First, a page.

Terrell Pryor is very decorated.
Even from high school, when he was one of the most celebrated college prospects, Pryor was an award magnet.
In 2007, Pryor won the Hall trophy for the US Army Player of the Year. He was also voted the PARADE Magazine National Player of the Year and an All-American as a junior.
In 2008, he was voted a US Army All-American and won the Pete Dawkins Trophy for the US Army All-America Bowl MVP.
By the time he reached Ohio State, he continued to rake in the awards and honors.
In all three years at Ohio State, Pryor was given All-Big 10 honorable mentions and was a runner up for conference MVP in 2010.
Pryor was also awarded the Tostidos Fiesta Bowl Sportsmanship Award in 2009, Rose Bowl MVP in 2010, and the 2011 Miller-Digby Award for being the Sugar Bowl MVP.
Given that he was given honors in three major BCS bowl games, I think it's safe to say that Pryor plays well in big games.
Pryor's numerous awards and honors are another of his highest attributes going into the NFL.
It is widely known, at this point, that Terrelle Pryor doesn't like to be told no.
In an age of college football dominated by the controversy of players receiving improper benefits (see USC, Miami), Pryor was no exception to looking for compensation for his autographs (among other things).
Though most may see this as a general disregard for rules and boundaries, one could instead view this as a man standing up for his beliefs in the face of institutional adversity and oppression at the hands of the NCAA.
Ok, maybe that was a stretch, but even after he was declared ineligible to play for Ohio State any longer, Pryor has done everything in his power to keep playing football.
Some may say that Pryor's method of entrance to the NFL is an insult to the hard work of his predecessors and the standard system set forth by the league.
I don't see it that way. I see a man that has made some mistakes and wants so desperately to silence the nay-sayers that he will do whatever it takes to make it as an NFL player.
Looking at it from that perspective, you'd have to admire Pryor's resiliency.
Pryor fought to become eligible for the supplemental draft. Once the NFL finally gave in to Pryor's wishes, it was reported that he may appeal the quite-suitable punishment set forth for him. Though this may seem annoying to some, I see it as a guy that just wants to play—something not every NFL player has shown an extreme desire for (see Randy Moss).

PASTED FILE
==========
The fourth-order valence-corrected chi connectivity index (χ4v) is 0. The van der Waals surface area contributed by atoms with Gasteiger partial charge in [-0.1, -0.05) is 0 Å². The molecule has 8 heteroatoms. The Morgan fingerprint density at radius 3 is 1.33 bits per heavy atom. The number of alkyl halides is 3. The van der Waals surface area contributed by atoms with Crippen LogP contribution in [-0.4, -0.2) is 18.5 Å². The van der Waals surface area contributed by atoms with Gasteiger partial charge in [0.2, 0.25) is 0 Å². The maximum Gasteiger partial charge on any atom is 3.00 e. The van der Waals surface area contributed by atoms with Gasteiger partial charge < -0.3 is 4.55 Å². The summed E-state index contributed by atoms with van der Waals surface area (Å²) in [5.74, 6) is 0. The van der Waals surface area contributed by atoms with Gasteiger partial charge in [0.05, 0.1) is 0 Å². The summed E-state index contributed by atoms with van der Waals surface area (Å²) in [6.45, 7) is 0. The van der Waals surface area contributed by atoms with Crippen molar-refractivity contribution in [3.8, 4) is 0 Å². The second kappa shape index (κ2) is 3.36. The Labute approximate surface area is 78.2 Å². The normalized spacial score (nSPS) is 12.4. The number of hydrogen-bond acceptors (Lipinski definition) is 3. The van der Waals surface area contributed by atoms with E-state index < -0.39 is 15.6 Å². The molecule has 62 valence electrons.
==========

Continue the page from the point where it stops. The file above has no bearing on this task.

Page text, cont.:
Despite the rumors of Pryor's appeal, it was reported that he would accept his punishment and even showed the willingness to play another position. That willingness only furthers my opinion of a guy that just wants to play.
If you ask me, Pryor's resiliency will make him a very successful pro. He will fight to earn everything. He will fight for a roster spot, fight for a starting job, and possibly fight to make his team a contender.
NFL Need for QBs
Going into the 2011 NFL Draft, there were many teams in need of a quarterback. Even though 5 QBs were taken in the first round alone, several teams left the draft without the player they needed.
Even some of the teams that drafted a QB still need to find a viable option. After seeing what talent (or lack thereof) they have on their rosters, teams may still need to satiate their need for a starting QB. That being said, Pryor could come as a very good, very cheap option to try.
ProFootballTalk reported that there was a big turnout for Pryor's workout day on Saturday. Reportedly, the teams in attendance included the Steelers, Redskins, Saints, Buccaneers, Cowboys, Chargers, Browns, Lions, Colts, Eagles, Raiders, Dolphins, Bengals, Bills, Chiefs, 49ers and Patriots. This attention from nearly half the league just exemplifies the intrigue surrounding the prospect.
Among those teams, ESPN's Adam Schefter ranks the Bills, Dolphins, Colts, Raiders and Bengals as the teams most likely to select Pryor in the supplemental draft on Monday.
Should Pryor be targeted as a potential starting QB, his suspension could serve as a perfect learning curve, considering he missed training camps and half the preseason.
Hypothetically, if one of the teams Schefter mentioned drafts Pryor and their current QB doesn't live up to their expectations, Pryor could end up in a position to start after week 5.
In my opinion, that situation could be ideal for both that team and for Pryor. Not only would it give the team's current starter sufficient time to prove whether or not they can be a viable option, but it would give Pryor essential time to learn the play-book and learn what is expected of a starter in the NFL.
Though it isn't the ideal situation for grooming a QB, it would be ideal for a team in desperate need of a QB and ideal for Pryor who desperately needs a team to take a chance on him.
These are the five reasons why Terrelle Pryor could absolutely have success in the NFL.
I hope you have enjoyed reading.